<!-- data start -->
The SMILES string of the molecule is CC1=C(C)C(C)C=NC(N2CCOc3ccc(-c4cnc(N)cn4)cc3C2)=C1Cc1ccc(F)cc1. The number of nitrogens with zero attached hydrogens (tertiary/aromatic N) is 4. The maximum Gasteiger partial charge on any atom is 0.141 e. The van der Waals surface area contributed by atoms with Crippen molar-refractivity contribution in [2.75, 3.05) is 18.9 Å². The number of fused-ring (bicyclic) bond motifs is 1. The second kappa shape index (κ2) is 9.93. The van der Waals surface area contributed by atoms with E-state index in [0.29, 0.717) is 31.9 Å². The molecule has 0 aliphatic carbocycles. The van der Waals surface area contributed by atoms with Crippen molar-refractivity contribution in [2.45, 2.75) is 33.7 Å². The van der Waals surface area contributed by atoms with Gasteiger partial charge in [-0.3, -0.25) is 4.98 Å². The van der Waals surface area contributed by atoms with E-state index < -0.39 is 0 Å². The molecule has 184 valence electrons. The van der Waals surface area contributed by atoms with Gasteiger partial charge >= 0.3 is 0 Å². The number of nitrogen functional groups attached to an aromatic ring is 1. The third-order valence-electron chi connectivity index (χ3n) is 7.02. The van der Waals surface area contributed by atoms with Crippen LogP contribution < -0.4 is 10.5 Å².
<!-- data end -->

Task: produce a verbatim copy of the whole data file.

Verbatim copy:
The SMILES string of the molecule is CC1=C(C)C(C)C=NC(N2CCOc3ccc(-c4cnc(N)cn4)cc3C2)=C1Cc1ccc(F)cc1. The number of nitrogens with zero attached hydrogens (tertiary/aromatic N) is 4. The maximum Gasteiger partial charge on any atom is 0.141 e. The van der Waals surface area contributed by atoms with Crippen molar-refractivity contribution in [2.75, 3.05) is 18.9 Å². The number of fused-ring (bicyclic) bond motifs is 1. The second kappa shape index (κ2) is 9.93. The van der Waals surface area contributed by atoms with E-state index in [0.29, 0.717) is 31.9 Å². The molecule has 0 aliphatic carbocycles. The van der Waals surface area contributed by atoms with Crippen molar-refractivity contribution in [2.45, 2.75) is 33.7 Å². The van der Waals surface area contributed by atoms with Gasteiger partial charge in [-0.3, -0.25) is 4.98 Å². The van der Waals surface area contributed by atoms with E-state index < -0.39 is 0 Å². The molecule has 184 valence electrons. The van der Waals surface area contributed by atoms with Gasteiger partial charge >= 0.3 is 0 Å². The number of nitrogen functional groups attached to an aromatic ring is 1. The third-order valence-electron chi connectivity index (χ3n) is 7.02. The van der Waals surface area contributed by atoms with Crippen LogP contribution < -0.4 is 10.5 Å².